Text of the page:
You’re missing the point, South side. For me, the entire frenzy around Newtown and the resulting gun violence debate is sad. Why? People arguing about gun violence in the context of the Newtown disaster aren’t really arguing about gun violence- they’re arguing about how to best prevent affluent white people from shooting other affluent white people. Innocent people die in Chicago every day and it has nothing to do with assault weapons or how easy it is to get those guns- it has everything to do with gangs. Does anyone really think incidents like Newtown (although tragic) account for the majority, or even a significant part at all, of gun violence in America? And I can guarantee implementing “stricter laws” will not solve the gun violence issue. It might help with the problem of affluent white people shooting other affluent white people, though, sure. Gangs do not obtain their weapons by legal means, so good luck trying to enact laws to keep guns out of their hands. If we want to significantly reduce gun violence, we need to reduce gang violence. But reducing gang violence isn’t as simple as signing a piece of paper whilst surrounded by smiling little kids as photographers snap pictures. The Newtown incident was tragic- but what I honestly think is more tragic is how things like this happen every day to innocent kids on the south side of Chicago (and in other places around the country) and it’s not until an affluent suburban school filled with white kids gets shot up that NOW it’s a tragedy. And South side, if you’re interested in the “number” of people getting killed, as you seem to imply that Newtown deserves special attention because many children were murdered at once- let’s considered the total number of innocent children gunned down in a decade in Chicago versus the total number of innocent children gunned down in Newtown in a decade. This young lady brings attention to an important issue- this type of tragedy has been occurring in the United States every day for years, but because the victims tend to be poor or nonwhite or (heaven forbid!) both, then no one takes notice.

      And to some other poster, this isn’t about people making “bad decisions.” If the girl who got shot had been in a gang or been affiliated with gang members, then yes, everyone could come in on their high horse and say it was her own fault. But she was just in the wrong place at the wrong time, just like the Newtown children. What could she have done differently? It’s not her choice where her parents live or likely, even where she goes to school. That is decided by her parents and, often, the government. What are kids who aren’t affiliated with gangs but live in violent areas supposed to do? Run away? Beg their parents to leave? Really, what is your brilliant solution to these children’s problem? Because right now, there are kids who are scared to leave their homes to go to school or to go outside at all. And they didn’t do a damn thing wrong.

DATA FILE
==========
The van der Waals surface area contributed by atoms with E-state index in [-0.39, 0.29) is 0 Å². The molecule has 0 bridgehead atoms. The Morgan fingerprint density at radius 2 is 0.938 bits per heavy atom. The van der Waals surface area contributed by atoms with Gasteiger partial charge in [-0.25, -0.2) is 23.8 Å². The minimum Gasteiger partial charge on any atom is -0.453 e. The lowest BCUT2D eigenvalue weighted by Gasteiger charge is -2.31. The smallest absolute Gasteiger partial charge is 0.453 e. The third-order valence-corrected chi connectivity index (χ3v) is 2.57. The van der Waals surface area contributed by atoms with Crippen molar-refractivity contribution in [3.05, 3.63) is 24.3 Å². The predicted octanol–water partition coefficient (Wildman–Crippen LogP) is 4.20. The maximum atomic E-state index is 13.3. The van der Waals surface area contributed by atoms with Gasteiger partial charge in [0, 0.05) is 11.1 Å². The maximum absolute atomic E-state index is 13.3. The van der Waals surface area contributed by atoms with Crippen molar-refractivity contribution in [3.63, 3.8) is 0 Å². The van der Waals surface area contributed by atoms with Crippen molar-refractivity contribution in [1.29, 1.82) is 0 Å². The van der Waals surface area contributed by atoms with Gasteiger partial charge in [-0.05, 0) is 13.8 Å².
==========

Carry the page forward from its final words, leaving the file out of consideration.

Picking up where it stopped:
And if it matters, I’m white and I’m one of the lucky few to live in that “Hyde Park bubble” that is generally protected from what kids younger than me have to face on a daily basis. But I didn’t always live here, and I know what it’s like to be a kid and feel trapped in a situation you can’t possibly control. I got out of that trap because I dedicated everything I had to school and I got into one of the best universities in the nation. But if these kids can’t even go to school without fearing for their lives, then how are they supposed to escape from their trap?

      It’s just a pity that we, as a nation, can’t have as serious a conversation about gang violence as we can about whether or not to limit the sales of assault weapons. I mean… really?

      • Totally agree. I don’t have time to response to each critically individually but I wholeheartedly agree with this.

      • 29 year old Southside Chicagoan says:

        Interesting how you twisted my words! I never mentioned race! The color of your skin is irrelevant! I never mentioned gangs other than the fact that Chicago is know for it! Apprarently your reading comprehension needs some fine tuning!! The point of my post was Obama can’t fly into Chicago for every homicide; PERIOD!! I’m done with this discussion! I said it was a tradegy! And apparently you’re interpreting my post the very wrong way! Enjoy the remainder of your 2013!! Be safe!

      • 29 year old Southside Chicagoan says:

        Actually this is my final post, how many children have died on the streets of Chicago?! Many, right!! Many of them have been headline stories and reported across the US!! Right?! Every death brings the same attention to this city and the same “we need change!” Has there been any change?! NO!! Will anything change in Chicago?! We can only hope and pray but let’s be realistic!! All we can do is live in this city or leave this city! The Pendleton family has already moved out of Chicago! Prior to their daughter’s death they were just about to move and then some knucklehead with no consideration for human condition took an angel’s life! So think how the parents feel?! They are probably wishing they moved faster! I’m never pointed blame! I don’t even point blame at the Pendletons! But stop with the mention of race! Death has never had a color! Now I’m done!

      • LWG on the Southside says:

        I won’t ‘stop with the mention of race.’ There are disparities among racial and socioeconomic groups everywhere- healthcare, life expectancies, and mortality rates from violence, just to name a few. There is often no biological reason for these disparities to persist, particularly among racial groups of the same socioeconomic status. So no, I will not pretend as if these disparities do not exist- as many people seem comfortable doing, since talking about racial and socioeconomic inequity is not a ‘comfortable’ topic for many. Recognizing and discussing racial and socioeconomic inequality is the first step towards doing something about it.